What happens to pay phones when they die?
Chanie Kirschner remembers a time long ago when no one had a cell phone.
Fri, Jul 23, 2010 at 06:39 AM
Q: I was taking a road trip with my family down to the beach and I saw a bunch of rest stops along the way with pay phones. I tried explaining to my kids what pay phones were — because in our suburban neighborhood, they’re few and far between. I remember when phone booths used to be on every street corner, every public building, lobbies of buildings — they were everywhere! But then I got to wondering. Since so many pay phones have become obsolete over the last 15 years with the creation of cell phones, what happens to decommissioned pay phones when they die? Do they go to pay phone heaven?
A: Interesting question, my friend. Can’t say I ever thought about that one, though it does bring to mind some fond memories.
Remember the good ol’ days of pay phones? I remember calling my parents from a pay phone to let them know my plane had landed, or that I was ready to be picked up from the mall. Cell phones were just a speck in the distance then. I remember the first cell phone I ever saw — it belonged to my uncle from Los Angeles. It was about as big and unwieldy as a Costco-sized pack of batteries. (Can’t imagine losing that in your purse, can you?)
Nowadays though, everyone has a cell phone. One thing I'm thankful for? With the introduction of the cell phone, I no longer have to hold that germy telephone receiver with a tissue instead of my hand. I mean, just think about the number of germs on a public pay phone. Imagine people picking up the handset having just coughed into their hand, then breathing into the receiver — ugh. It makes me shudder just thinking about it.
But you are absolutely correct. Pay phones, invented by a man named William Gray in 1889, had a terrific run for about a century but have become increasingly obsolete with the invention and convenience of the cell phone. You know what’s funny though? I remember clear as day on Sept. 11, 2001, when the only working phones on the streets of New York City were — you got it — pay phones. On every corner, distraught New Yorkers lined up to use them. Though you’d be hard-pressed to find a working one these days, pay phones are sometimes more reliable than cell phones. Cell phone batteries can die, reception can be lost, or the satellites can be jammed as was the case on 9/11.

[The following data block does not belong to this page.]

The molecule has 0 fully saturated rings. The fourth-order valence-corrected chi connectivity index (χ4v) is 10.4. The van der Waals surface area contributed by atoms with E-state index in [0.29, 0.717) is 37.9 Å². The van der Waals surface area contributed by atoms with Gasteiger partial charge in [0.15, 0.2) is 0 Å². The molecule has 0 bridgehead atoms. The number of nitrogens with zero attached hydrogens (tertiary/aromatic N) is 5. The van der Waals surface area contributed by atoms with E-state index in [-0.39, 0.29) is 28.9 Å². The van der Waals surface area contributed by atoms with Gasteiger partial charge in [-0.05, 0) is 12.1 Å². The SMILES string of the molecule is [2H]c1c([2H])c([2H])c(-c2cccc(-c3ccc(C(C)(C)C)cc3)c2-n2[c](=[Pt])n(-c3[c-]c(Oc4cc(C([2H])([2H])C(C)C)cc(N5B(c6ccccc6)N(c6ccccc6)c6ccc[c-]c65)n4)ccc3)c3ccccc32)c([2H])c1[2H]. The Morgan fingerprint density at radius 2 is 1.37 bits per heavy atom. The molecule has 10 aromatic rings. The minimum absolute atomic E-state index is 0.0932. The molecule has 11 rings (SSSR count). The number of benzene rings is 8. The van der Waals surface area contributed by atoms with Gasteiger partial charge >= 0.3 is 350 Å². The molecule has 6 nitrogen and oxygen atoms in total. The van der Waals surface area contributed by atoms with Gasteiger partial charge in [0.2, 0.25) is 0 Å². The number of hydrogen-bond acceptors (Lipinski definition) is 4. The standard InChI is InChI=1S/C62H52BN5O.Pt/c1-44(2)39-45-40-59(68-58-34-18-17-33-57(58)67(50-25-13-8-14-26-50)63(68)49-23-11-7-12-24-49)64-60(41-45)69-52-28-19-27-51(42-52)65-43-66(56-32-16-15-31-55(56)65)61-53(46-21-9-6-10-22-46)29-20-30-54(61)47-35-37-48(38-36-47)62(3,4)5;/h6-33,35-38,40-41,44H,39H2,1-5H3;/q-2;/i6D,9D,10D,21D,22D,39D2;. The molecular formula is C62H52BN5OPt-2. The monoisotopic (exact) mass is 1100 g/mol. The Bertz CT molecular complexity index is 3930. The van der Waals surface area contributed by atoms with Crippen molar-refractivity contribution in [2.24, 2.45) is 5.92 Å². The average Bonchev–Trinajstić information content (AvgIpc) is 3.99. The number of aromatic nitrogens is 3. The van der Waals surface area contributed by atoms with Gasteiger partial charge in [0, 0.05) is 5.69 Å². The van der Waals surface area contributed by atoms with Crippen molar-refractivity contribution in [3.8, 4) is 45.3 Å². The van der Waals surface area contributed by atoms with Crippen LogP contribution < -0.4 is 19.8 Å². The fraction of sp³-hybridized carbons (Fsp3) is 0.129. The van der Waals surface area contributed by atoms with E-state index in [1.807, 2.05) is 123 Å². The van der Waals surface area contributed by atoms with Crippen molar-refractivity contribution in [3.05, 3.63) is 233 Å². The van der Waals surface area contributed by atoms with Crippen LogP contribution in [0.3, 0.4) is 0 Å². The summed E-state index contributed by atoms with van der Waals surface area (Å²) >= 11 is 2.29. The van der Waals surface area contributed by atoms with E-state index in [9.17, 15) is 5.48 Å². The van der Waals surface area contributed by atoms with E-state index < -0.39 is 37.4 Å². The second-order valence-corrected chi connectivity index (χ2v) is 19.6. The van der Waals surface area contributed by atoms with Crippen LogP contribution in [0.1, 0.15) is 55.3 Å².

According to CNN, the Federal Communications Commission reported that the number of working pay phones decreased by more than half between 2007 and 2008. So what happens to all these pay phones no longer in use? Some phones are left exactly where they were originally installed, serving as a freestanding relic of the past, a monument to simpler, less hectic days. Some phones find their way to antiques dealers. That’s right — the pay phone is considered an antique! If you want, you can even buy a complete telephone booth to satisfy your Superman fetish. But sadly, many pay phones, and in fact entire phone booths, do end up in junkyards.
In my opinion, the award for the most innovative use for a pay phone goes to Spain. In Spain, where the government is heavily pushing the use of electric cars, obsolete pay phone booths will be used as electric car-charging stations because they are close to the street and are powered with electricity.
I’ll leave you with this thought. Though it can be sad thinking about how new technology can totally phase out what once was a regular part of our lives, we can be happy knowing that somewhere, someone is taking these old items and turning them into something wonderful and new. Next article on my list? “101 uses for cassette tapes.”
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